But this is not to be a main course, more like an hors d'oeuvre. A full-scale merger in which Cookson's Richard Oster ceded his chef's hat to Johnson Matthey's David Davies - or vice versa - would produce an unappetising melange of chalk and cheese.
Yet neither company was rushing to deny yesterday that there might be some truth in recent rumours that they are talking to each other.
Read between the lines and the probability is that they are hatching some kind of joint venture.
Certainly the punters were out having a flutter on the idea yesterday, pushing JM's price up 4p to 483p and Cookson's up 6p to 202p.
After all, both companies know each other well. They operate in overlapping areas and share customers and research and development aims.
They also watch each other closely and have a track record of co-operation. Until it fell on tough times a couple of years ago Cookson even had a stake in JM.
There are a number of possibilities. Putting Cookson's tiddler of a precious metals business - which had a turnover of about pounds 105m last year - into JM's giant precious metals embrace - sales this year topped pounds 1.3bn - is one.
Then again, joining Cookson's ceramics business and JM's ceramics-related colour and print division, where the relative sizes are reversed, would also make sense. Perhaps both deals in an asset swap would make most sense of all.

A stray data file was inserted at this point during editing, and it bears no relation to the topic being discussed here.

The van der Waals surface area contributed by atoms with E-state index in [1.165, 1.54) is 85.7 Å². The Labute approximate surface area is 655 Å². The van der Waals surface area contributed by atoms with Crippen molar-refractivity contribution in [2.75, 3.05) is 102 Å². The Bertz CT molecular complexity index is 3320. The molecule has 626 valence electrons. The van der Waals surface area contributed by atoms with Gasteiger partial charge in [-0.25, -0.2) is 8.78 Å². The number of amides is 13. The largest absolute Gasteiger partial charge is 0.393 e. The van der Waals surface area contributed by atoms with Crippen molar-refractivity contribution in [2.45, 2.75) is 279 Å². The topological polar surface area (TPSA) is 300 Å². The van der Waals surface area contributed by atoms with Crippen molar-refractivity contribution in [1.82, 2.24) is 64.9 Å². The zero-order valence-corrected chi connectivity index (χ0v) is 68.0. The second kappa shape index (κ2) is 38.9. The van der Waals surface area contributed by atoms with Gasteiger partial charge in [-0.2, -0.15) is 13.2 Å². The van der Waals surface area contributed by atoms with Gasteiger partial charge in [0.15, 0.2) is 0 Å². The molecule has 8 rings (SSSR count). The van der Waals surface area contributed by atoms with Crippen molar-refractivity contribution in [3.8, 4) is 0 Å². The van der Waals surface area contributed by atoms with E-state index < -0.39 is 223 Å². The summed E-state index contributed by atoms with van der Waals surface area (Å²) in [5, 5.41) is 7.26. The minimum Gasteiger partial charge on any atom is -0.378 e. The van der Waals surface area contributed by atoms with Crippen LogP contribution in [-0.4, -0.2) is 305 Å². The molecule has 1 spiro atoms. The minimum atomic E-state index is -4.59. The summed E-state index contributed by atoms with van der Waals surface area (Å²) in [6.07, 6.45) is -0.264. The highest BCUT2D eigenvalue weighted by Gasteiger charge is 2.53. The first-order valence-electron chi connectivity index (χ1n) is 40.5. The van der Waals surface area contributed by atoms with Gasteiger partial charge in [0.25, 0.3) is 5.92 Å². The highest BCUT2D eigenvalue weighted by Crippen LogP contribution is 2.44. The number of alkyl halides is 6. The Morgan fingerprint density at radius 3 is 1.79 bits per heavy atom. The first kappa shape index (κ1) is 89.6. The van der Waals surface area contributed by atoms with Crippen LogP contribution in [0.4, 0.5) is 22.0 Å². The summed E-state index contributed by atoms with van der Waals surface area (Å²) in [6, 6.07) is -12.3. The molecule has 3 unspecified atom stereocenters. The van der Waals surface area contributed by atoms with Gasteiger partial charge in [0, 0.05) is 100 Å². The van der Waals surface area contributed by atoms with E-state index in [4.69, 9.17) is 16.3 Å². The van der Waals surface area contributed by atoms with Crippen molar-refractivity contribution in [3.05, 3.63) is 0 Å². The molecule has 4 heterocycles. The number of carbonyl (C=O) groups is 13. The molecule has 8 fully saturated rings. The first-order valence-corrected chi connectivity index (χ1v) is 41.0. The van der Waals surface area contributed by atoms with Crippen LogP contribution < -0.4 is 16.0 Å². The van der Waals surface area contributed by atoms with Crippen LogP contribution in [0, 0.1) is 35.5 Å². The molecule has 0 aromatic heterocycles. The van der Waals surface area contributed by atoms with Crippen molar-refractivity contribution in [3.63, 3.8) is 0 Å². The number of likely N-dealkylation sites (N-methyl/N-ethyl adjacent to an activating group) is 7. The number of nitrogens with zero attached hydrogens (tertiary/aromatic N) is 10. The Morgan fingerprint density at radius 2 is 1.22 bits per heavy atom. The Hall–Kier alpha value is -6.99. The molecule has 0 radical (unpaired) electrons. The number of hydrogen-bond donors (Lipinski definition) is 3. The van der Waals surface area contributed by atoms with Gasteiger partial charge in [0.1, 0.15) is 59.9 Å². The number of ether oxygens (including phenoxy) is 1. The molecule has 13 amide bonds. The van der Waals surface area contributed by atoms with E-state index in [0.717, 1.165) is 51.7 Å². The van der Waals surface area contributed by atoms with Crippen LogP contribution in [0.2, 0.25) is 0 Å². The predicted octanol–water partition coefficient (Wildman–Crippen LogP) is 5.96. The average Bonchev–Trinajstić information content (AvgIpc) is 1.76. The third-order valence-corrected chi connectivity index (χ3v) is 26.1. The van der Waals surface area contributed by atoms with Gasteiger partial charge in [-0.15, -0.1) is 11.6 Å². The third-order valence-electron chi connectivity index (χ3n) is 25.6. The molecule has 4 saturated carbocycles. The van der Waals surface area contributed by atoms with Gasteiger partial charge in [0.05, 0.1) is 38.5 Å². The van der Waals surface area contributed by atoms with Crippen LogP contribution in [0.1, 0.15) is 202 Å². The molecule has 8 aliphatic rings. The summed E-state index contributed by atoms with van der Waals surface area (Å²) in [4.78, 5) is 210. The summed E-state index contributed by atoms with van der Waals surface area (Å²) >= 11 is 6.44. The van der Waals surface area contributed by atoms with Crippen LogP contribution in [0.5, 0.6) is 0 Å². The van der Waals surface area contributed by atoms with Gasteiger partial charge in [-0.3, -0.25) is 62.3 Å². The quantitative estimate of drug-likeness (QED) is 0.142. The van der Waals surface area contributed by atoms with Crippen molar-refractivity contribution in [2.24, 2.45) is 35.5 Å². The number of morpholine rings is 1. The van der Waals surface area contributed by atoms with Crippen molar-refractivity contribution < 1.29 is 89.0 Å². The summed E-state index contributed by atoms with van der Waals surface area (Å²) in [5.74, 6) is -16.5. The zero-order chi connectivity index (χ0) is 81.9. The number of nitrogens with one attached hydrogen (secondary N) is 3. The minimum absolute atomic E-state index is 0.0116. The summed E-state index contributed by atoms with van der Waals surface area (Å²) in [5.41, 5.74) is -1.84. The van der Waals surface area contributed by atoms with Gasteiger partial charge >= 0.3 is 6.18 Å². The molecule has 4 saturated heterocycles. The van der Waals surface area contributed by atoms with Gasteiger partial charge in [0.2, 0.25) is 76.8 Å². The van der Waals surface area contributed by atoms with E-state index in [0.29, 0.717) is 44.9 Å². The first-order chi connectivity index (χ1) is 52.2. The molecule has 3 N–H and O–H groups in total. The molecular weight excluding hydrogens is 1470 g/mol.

Either way, it is to be hoped something is on the cards. Certainly it would provide a tonic for both groups. With Anglo's stake in JM in effect ruling out any bid and with metals prices unlikely to provide much excitement, Mr Davies is in search of a stimulus for his profits and share price.
Cookson, likewise, has emerged from a dark phase but needs something to give it a fillip. A deal that gave both companies critical mass in an area where they normally compete would probably do the trick.
The Cookson share price certainly requires something positive to justify a rating that gives little away to BTR.